Idioms

Origin of pull

before 1000; Middle English pullen (v.), Old English pullian to pluck, pluck the feathers of, pull, tug; compare Middle Low German pūlen to strip off husks, pick, Old Norse pūla to work hard

ANTONYMS FOR pull

2 push.

Related forms

pull·a·ble, adjectivepull·er, noun

Synonym study

2. See draw.
Dictionary.com Unabridged Based on the Random House Unabridged Dictionary, © Random House, Inc. 2019

British Dictionary definitions for pull oneself together

pull

/ (pʊl) /

verb (mainly tr)

noun

Derived Forms

puller, noun

Word Origin for pull

Old English pullian; related to Icelandic pūla to beat
Collins English Dictionary - Complete & Unabridged 2012 Digital Edition © William Collins Sons & Co. Ltd. 1979, 1986 © HarperCollins Publishers 1998, 2000, 2003, 2005, 2006, 2007, 2009, 2012

Idioms and Phrases with pull oneself together (1 of 2)

pull oneself together


Regain one's composure or self-control, as in After that frightening episode, it took her a while to pull herself together. [Second half of 1800s]

Idioms and Phrases with pull oneself together (2 of 2)

pull


In addition to the idioms beginning with pull

  • pull a boner
  • pull a fast one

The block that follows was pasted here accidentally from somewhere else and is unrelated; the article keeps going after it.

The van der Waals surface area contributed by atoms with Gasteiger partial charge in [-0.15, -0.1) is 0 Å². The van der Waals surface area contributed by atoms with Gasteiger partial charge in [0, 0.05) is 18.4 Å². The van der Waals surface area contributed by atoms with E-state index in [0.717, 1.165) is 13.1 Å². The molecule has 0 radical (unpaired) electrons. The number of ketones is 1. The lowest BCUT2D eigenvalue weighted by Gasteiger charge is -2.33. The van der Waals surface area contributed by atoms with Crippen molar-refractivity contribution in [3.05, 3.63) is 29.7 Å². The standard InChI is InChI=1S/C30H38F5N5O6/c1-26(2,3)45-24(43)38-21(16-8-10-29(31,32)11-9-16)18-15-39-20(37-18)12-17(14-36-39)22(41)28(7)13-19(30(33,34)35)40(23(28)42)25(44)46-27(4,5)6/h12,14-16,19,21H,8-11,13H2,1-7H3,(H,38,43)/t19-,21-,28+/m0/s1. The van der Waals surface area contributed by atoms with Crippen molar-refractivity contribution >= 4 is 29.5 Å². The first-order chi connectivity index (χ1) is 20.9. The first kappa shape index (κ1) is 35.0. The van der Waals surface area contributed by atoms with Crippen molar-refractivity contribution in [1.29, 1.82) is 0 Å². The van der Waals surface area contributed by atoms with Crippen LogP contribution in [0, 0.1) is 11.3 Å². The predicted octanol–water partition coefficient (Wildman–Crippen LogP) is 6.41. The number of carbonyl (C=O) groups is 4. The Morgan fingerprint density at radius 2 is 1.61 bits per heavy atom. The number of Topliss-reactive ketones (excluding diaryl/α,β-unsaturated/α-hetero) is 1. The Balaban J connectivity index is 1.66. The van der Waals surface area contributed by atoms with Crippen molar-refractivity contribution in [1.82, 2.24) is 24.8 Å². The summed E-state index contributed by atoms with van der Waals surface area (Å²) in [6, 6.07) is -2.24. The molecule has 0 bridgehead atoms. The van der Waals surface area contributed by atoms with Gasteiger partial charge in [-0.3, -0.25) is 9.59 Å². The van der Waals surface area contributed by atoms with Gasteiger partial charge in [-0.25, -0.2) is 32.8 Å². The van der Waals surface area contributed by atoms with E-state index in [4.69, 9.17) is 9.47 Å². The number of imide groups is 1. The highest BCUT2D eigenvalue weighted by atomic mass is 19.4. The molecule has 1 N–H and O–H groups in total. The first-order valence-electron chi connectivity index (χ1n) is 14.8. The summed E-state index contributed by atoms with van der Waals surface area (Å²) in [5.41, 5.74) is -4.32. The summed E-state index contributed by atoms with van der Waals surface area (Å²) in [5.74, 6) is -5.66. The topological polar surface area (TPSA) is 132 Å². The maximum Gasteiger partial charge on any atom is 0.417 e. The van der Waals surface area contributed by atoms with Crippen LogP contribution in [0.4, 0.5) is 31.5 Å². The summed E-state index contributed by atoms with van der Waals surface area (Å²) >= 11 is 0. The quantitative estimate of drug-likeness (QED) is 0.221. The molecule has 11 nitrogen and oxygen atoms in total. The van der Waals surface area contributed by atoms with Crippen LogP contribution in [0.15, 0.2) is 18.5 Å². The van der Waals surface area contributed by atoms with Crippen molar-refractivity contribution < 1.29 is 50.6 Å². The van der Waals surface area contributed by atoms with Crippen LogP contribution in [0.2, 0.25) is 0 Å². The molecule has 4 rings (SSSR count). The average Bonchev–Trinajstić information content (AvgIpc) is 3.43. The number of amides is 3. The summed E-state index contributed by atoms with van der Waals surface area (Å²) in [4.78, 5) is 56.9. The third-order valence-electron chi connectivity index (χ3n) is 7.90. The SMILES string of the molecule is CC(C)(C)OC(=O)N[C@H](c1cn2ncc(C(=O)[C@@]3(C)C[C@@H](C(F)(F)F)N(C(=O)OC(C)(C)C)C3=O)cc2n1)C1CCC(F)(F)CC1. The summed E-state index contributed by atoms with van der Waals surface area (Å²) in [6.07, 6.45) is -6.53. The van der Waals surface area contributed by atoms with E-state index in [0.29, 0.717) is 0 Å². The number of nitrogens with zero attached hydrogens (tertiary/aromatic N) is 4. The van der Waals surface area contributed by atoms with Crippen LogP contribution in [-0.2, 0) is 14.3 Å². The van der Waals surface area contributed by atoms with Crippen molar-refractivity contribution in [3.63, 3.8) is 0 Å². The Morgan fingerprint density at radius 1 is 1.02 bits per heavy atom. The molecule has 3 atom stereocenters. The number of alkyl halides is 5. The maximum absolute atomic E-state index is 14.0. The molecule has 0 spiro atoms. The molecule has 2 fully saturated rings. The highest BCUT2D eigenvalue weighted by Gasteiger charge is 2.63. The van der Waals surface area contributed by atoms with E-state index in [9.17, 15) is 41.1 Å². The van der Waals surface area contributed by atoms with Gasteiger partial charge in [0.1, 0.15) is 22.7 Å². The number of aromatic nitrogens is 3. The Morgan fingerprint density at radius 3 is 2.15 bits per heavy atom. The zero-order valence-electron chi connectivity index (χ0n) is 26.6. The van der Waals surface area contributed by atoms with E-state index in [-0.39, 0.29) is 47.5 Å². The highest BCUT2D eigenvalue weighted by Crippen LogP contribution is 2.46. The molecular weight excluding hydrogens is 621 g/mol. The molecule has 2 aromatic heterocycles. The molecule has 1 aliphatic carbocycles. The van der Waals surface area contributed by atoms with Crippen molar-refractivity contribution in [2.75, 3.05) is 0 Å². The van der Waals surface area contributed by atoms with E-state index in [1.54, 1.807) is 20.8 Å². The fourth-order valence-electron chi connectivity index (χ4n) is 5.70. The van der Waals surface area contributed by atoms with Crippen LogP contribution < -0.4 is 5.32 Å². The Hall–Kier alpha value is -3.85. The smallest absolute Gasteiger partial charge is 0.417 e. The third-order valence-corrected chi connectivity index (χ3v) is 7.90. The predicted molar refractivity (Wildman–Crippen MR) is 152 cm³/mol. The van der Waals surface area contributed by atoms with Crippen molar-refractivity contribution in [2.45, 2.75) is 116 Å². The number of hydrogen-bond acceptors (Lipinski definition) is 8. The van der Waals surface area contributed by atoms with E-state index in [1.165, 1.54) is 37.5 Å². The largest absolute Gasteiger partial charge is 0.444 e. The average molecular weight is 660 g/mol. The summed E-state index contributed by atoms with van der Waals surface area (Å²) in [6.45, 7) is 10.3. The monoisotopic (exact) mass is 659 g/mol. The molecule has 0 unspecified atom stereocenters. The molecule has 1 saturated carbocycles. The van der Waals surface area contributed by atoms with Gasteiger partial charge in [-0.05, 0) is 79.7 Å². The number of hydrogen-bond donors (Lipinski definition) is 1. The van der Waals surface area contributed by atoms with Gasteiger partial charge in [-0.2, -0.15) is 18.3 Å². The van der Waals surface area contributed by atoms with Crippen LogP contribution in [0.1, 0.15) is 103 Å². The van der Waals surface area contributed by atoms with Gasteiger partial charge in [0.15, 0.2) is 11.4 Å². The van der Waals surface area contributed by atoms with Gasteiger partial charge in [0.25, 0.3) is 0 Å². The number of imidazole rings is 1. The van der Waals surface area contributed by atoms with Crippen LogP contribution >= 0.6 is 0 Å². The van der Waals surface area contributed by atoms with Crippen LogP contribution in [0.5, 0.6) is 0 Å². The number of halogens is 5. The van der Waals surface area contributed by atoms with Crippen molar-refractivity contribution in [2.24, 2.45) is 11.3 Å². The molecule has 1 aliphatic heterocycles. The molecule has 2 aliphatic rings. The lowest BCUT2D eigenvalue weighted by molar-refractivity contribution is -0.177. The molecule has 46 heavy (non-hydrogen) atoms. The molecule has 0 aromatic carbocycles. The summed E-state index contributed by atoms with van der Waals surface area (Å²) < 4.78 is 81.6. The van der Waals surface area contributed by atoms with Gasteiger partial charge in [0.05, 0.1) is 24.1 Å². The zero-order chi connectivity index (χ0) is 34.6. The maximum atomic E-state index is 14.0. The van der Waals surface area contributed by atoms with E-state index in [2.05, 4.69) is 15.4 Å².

• pull away
  • pull back
  • pull down
  • pull in
  • pulling teeth
  • pull in one's horns
  • pull no punches
  • pull off
  • pull oneself together
  • pull oneself up by the bootstraps
  • pull one's punches
  • pull one's weight
  • pull out
  • pull out all the stops
  • pull out of a hat
  • pull over
  • pull rank
  • pull round
  • pull someone's chain
  • pull someone's leg
  • pull something
  • pull strings
  • pull the plug on
  • pull the rug out from under
  • pull the wool over someone's eyes
  • pull through
  • pull together
  • pull up
  • pull up stakes
  • pull wires

also see:

  • fast one, pull a
  • have pull with
  • like pulling teeth
The American Heritage® Idioms Dictionary Copyright © 2002, 2001, 1995 by Houghton Mifflin Harcourt Publishing Company. Published by Houghton Mifflin Harcourt Publishing Company.